When the Senate rejected President Reagan's nomination of Judge Robert Bork to the U.S. Supreme Court close to 20 years ago, a half-dozen books and numerous articles were written marking the nomination as a watershed in Supreme Court politics. Opponents of the nominee mobilized more aggressively, more successfully, and in a more organized way than had been previously done. The 58-to-42 vote was the largest margin by which the Senate had ever rejected a Supreme Court nominee.
Following the Senate vote, Bork was quoted in The New York Times as noting, “There is now a full and permanent record by which the future may judge not only me but the proper nature of a confirmation proceeding.” Indeed, the fight over the Bork nomination set the standard for effective opposition advocacy -- a mixed blessing, depending on one's view of the nominee. But it also taught judicial nominees and those shepherding nominees through the Senate gauntlet a lesson: When it comes to answering Congress' questions, silence is golden.
Judicial nominees have long -- and rightly -- refused to answer questions as to how they would decide the outcome of a particular case. Prejudging cases without the facts, before hearing the evidence, is anathema to the idea of fair and impartial justice. But the successful modern nominee has done much more than demur on the matter of a pending case. Ruth Bader Ginsburg declined to answer a question on her view of the death penalty on the ground that it was not relevant to her role on the Court. Asked his views on abortion rights, David Souter countered: “I have not got any agenda on what should be done with Roe v. Wade if that case were brought before me. I will listen to both sides of that case. I have not made up my mind.” Perhaps least plausible of all, Clarence Thomas stated that he had never given any thought to whether Roe v. Wade was rightly decided. At some level, the strategy worked: All of them sit on the Court today.
Ironically, it was not candor in Judge Bork's answers to the Senate Judiciary Committee's questions that helped doom his nomination. Quite the contrary: Many of the responses Bork gave the committee belied the truth of what he had long believed. Any chance he might have had of convincing the committee that his views were not as extreme as had been painted was lost when he asserted positions that ran contrary to his repeatedly stated opinion. Most remarkable among these was his statement at the hearings that women were entitled to the protection of the equal-protection clause of the 14th Amendment -- a position quite contrary to his previous view that the clause applied only to racial discrimination. Ditto his apparent “confirmation conversion” on abortion rights.
The value of having a nominee respond candidly to the Senate's questions should be obvious in our democracy. The Constitution charges the Senate with the responsibility of “advising” the president on his choice before it “consents.” Advice based on incomplete or inaccurate information hardly serves the checking function the Constitution's Framers intended. For those who criticize the Court as inconsistent with a more purely democratic system of majority rule (where appointed judges cannot overrule the will of an elected legislature), information-rich confirmation hearings are the last best chance for public debate and the exertion of majority will over the executive's personal choice. As James Madison wrote, “A popular Government without popular information, or the means of acquiring it, is but a Prologue to a Farce or Tragedy; or, perhaps both.”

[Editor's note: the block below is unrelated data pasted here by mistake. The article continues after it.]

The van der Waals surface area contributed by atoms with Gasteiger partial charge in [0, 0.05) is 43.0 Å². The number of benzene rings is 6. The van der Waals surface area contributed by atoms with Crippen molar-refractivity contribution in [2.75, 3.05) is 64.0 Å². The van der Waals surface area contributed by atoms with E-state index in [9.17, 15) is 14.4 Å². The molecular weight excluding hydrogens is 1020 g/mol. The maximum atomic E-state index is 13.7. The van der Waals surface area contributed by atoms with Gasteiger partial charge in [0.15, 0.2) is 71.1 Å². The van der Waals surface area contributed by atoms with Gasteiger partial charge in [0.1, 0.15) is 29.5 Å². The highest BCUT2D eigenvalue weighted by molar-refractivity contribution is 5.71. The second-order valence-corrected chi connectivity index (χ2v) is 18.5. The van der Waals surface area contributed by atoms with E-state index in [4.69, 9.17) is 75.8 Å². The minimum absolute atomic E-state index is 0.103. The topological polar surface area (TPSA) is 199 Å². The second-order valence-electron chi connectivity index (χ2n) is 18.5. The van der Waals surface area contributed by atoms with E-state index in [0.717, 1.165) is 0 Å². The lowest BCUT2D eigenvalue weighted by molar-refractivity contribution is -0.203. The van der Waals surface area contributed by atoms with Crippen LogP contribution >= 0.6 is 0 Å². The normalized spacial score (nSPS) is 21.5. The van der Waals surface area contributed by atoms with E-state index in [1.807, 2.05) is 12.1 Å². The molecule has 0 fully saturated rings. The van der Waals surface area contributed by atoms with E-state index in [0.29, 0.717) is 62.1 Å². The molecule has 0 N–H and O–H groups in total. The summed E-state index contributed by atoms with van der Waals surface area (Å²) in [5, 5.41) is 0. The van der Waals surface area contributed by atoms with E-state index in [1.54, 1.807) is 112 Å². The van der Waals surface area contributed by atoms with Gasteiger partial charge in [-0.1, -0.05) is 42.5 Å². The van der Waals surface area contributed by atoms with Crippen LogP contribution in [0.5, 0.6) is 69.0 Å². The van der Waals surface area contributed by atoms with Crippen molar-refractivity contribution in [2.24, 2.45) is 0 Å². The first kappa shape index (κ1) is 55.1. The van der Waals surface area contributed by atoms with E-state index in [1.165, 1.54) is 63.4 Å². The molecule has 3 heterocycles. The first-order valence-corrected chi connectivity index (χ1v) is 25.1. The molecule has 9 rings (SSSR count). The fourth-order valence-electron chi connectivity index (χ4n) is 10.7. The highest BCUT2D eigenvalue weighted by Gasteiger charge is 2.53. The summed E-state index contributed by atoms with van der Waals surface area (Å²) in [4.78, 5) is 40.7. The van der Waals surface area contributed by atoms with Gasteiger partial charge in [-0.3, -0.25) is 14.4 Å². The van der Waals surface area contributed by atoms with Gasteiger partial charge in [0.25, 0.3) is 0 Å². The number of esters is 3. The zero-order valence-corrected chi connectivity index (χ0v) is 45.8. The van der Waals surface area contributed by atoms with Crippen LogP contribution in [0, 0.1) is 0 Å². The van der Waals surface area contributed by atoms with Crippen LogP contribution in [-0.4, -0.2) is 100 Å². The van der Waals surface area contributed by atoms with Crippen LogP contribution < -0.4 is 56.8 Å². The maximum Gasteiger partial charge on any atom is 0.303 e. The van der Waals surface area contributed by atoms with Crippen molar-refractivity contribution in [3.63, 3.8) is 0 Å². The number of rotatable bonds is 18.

But it is not only democracy's interests that are served by a forthcoming nominee. The lesson of the Bork nomination is that it is in the nominee's interest to say what he or she thinks. This includes not only what he or she thinks about past writings of his or her own, or past decisions of the Court; it also includes his or her views about the proper institutional role of the president who nominates him or her, and the role of the Court on which he or she would serve.
While Judge John Roberts' public paper trail may be more modest than many, the views he has expressed as a lawyer and judge raise good questions for the Senate to ask on just these subjects. Most immediate, Judge Roberts joined an opinion just a few weeks ago concluding that the Geneva Conventions -- treaties the United States signed and ratified -- did not provide rights for detainees enforceable in courts. Does this view apply equally to Americans captured by Geneva Convention signatory states abroad (states that include Iran, Syria, and Sudan) as to aliens held by the United States? What is the legal result of treaties signed under U.S. law? Can the president unilaterally override treaties ratified by Congress under his power as commander in chief? Can the president similarly override statutes passed by Congress as long as he acts under his power as commander in chief? Is the president entitled to special deference on the proper interpretation of federal statutes conferring him power, or is statutory interpretation a task primarily entrusted to the judiciary to do, independent of presidential views?
None of this is to suggest that a nominee should be asked to prejudge applications of law to facts yet to come before the bench. But it does mean that a nominee should answer questions directly on the nature of the constitutional democracy in which he or she seeks to play a central part. Only in this way can the Senate effectively judge -- if not how Judge Roberts will rule, at least how Judge Roberts will think.
Deborah Pearlstein is director of the U.S. Law & Security Program at Human Rights First (formerly the Lawyers Committee for Human Rights) and is a visiting scholar at Princeton University's Woodrow Wilson School for Public and International Affairs.